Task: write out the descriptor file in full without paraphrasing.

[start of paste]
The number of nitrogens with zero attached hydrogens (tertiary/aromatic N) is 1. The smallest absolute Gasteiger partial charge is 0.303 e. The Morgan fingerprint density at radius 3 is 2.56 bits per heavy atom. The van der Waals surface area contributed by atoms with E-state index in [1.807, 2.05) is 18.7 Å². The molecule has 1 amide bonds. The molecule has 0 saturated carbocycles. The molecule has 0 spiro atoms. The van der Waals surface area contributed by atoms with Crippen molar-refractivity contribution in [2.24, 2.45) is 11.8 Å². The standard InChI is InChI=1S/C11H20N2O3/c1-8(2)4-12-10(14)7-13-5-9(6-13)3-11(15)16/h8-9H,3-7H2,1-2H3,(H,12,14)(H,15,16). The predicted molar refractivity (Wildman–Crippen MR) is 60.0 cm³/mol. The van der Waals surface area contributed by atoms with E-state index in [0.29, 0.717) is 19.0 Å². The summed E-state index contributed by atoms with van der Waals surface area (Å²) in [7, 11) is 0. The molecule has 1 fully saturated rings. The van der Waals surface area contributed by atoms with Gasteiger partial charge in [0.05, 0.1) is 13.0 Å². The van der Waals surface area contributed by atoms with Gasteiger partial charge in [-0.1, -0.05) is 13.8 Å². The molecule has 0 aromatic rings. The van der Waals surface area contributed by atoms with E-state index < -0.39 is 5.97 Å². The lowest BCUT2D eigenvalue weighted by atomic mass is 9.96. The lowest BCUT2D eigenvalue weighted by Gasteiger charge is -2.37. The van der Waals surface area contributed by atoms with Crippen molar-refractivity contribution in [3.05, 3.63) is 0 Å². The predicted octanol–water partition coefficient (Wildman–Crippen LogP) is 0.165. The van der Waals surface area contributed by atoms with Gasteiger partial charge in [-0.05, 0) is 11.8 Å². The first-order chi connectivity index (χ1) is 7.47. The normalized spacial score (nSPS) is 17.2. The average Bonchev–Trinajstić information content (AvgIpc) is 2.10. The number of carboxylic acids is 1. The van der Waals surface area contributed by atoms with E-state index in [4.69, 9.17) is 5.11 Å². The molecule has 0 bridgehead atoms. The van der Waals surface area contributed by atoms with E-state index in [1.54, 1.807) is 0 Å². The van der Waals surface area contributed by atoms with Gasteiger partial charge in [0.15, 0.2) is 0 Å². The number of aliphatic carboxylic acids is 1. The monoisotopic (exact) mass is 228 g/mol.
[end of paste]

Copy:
The number of nitrogens with zero attached hydrogens (tertiary/aromatic N) is 1. The smallest absolute Gasteiger partial charge is 0.303 e. The Morgan fingerprint density at radius 3 is 2.56 bits per heavy atom. The van der Waals surface area contributed by atoms with E-state index in [1.807, 2.05) is 18.7 Å². The molecule has 1 amide bonds. The molecule has 0 saturated carbocycles. The molecule has 0 spiro atoms. The van der Waals surface area contributed by atoms with Crippen molar-refractivity contribution in [2.24, 2.45) is 11.8 Å². The standard InChI is InChI=1S/C11H20N2O3/c1-8(2)4-12-10(14)7-13-5-9(6-13)3-11(15)16/h8-9H,3-7H2,1-2H3,(H,12,14)(H,15,16). The predicted molar refractivity (Wildman–Crippen MR) is 60.0 cm³/mol. The van der Waals surface area contributed by atoms with E-state index in [0.29, 0.717) is 19.0 Å². The summed E-state index contributed by atoms with van der Waals surface area (Å²) in [7, 11) is 0. The molecule has 1 fully saturated rings. The van der Waals surface area contributed by atoms with Gasteiger partial charge in [0.05, 0.1) is 13.0 Å². The van der Waals surface area contributed by atoms with Gasteiger partial charge in [-0.1, -0.05) is 13.8 Å². The molecule has 0 aromatic rings. The van der Waals surface area contributed by atoms with E-state index < -0.39 is 5.97 Å². The lowest BCUT2D eigenvalue weighted by atomic mass is 9.96. The lowest BCUT2D eigenvalue weighted by Gasteiger charge is -2.37. The van der Waals surface area contributed by atoms with Crippen molar-refractivity contribution in [3.05, 3.63) is 0 Å². The predicted octanol–water partition coefficient (Wildman–Crippen LogP) is 0.165. The van der Waals surface area contributed by atoms with Gasteiger partial charge in [-0.05, 0) is 11.8 Å². The first-order chi connectivity index (χ1) is 7.47. The normalized spacial score (nSPS) is 17.2. The average Bonchev–Trinajstić information content (AvgIpc) is 2.10. The number of carboxylic acids is 1. The van der Waals surface area contributed by atoms with E-state index in [4.69, 9.17) is 5.11 Å². The molecule has 0 bridgehead atoms. The van der Waals surface area contributed by atoms with E-state index in [1.54, 1.807) is 0 Å². The van der Waals surface area contributed by atoms with Gasteiger partial charge in [0.15, 0.2) is 0 Å². The number of aliphatic carboxylic acids is 1. The monoisotopic (exact) mass is 228 g/mol.